You may know the culprit as “Nevada-Tan”, a moniker netizens gave her as she wore a Nevada sweatshirt in a photo.
Further investigations revealed that Nevada-Tan bookmarked the “Red Room” page on her computer. This gave rise to rumours that she committed the horrific deed after being influenced by the website.
The Inunaki Tunnel is a well-known haunted spot, but trek a little further and you may find Inunaki Village, an other-worldly site said to be located in Fukuoka Prefecture.
Rumour has it that the entire village has been isolated since the Edo period and the villagers turn cannibalistic at the sight of outsiders. There’s zero phone reception in the village so you’ll be on your own. To know you’re at the right place, keep a lookout for a sign that says “The constitution and laws of Japan do not apply here”.
There’s a few variants of the Kuchisake-onna take. Some said that her husband, a samurai, slit her mouth as revenge for her infidelity. Others offer a more modern interpretation – a dental or plastic surgery procedure gone wrong. But the most classic version involves a woman who was jealous of Kuchisake-onna’s beauty, so she decided to eliminate her competition.
Post-disfigurement, Kuchisake-onna roamed the streets with a handkerchief or mask covering the lower half of her face. She goes around asking unsuspecting victims if she is beautiful. If your answer is “no”, she’ll slit the corners of your mouth in a fit of rage. If you say “yes”, she’ll reveal her face, repeat her question, and hack you into pieces.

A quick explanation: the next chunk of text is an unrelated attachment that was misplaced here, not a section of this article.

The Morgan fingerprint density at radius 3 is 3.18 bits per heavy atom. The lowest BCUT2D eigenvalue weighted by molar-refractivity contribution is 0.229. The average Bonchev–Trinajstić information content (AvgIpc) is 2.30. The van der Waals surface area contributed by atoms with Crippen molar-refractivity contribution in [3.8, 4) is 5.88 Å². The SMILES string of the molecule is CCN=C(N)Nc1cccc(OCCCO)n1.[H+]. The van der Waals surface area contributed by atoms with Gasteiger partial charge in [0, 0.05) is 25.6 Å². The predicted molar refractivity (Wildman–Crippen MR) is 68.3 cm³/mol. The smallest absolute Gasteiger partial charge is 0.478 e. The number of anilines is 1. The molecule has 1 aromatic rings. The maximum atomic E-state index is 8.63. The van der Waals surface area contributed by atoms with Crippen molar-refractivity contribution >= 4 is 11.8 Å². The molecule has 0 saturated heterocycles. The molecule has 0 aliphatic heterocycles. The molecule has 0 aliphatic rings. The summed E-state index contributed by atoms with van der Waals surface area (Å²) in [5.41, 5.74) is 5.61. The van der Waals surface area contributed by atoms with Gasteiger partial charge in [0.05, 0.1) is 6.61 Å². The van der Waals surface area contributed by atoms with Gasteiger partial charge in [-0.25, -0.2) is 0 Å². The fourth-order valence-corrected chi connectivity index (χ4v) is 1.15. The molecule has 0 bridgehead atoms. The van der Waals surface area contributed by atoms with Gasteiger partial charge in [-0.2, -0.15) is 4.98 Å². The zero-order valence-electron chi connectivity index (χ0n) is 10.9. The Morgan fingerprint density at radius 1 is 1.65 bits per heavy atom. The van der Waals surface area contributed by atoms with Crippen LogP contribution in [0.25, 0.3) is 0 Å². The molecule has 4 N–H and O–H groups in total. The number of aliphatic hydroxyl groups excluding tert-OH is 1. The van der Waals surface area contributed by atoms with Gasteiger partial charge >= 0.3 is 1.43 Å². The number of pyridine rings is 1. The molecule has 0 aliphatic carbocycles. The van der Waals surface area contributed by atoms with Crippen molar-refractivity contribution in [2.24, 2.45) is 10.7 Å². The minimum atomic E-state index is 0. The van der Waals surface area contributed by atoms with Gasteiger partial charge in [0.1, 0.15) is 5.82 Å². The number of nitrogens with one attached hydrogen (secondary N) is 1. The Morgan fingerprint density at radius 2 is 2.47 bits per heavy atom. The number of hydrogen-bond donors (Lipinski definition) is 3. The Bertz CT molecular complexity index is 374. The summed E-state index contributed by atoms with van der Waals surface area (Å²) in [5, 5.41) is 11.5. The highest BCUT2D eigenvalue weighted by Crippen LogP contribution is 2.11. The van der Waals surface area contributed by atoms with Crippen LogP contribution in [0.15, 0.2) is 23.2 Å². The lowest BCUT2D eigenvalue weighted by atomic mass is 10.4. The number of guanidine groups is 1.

Image adapted from: Tornado Films
But there are ways to escape. You can confuse her by repeating her question or come up with a third answer. Some claim that you can even offer the name of your nemesis and she’ll go after them.
J-horror seems to have an affinity for creepy toilets and the legend of Aka Manto is no exception. The tale revolves around a male spirit donning a red cloak, which is “aka manto” in Japanese.
The spirit is said to only haunt female toilets. When victims go about their business and realise they’re out of toilet paper, he’ll emerge and make them choose between red or blue paper. Choose “blue” and you’ll end up being suffocated to death, turning blue. Choose “red” and he’ll eviscerate you, leaving you and the toilet stall drenched in blood.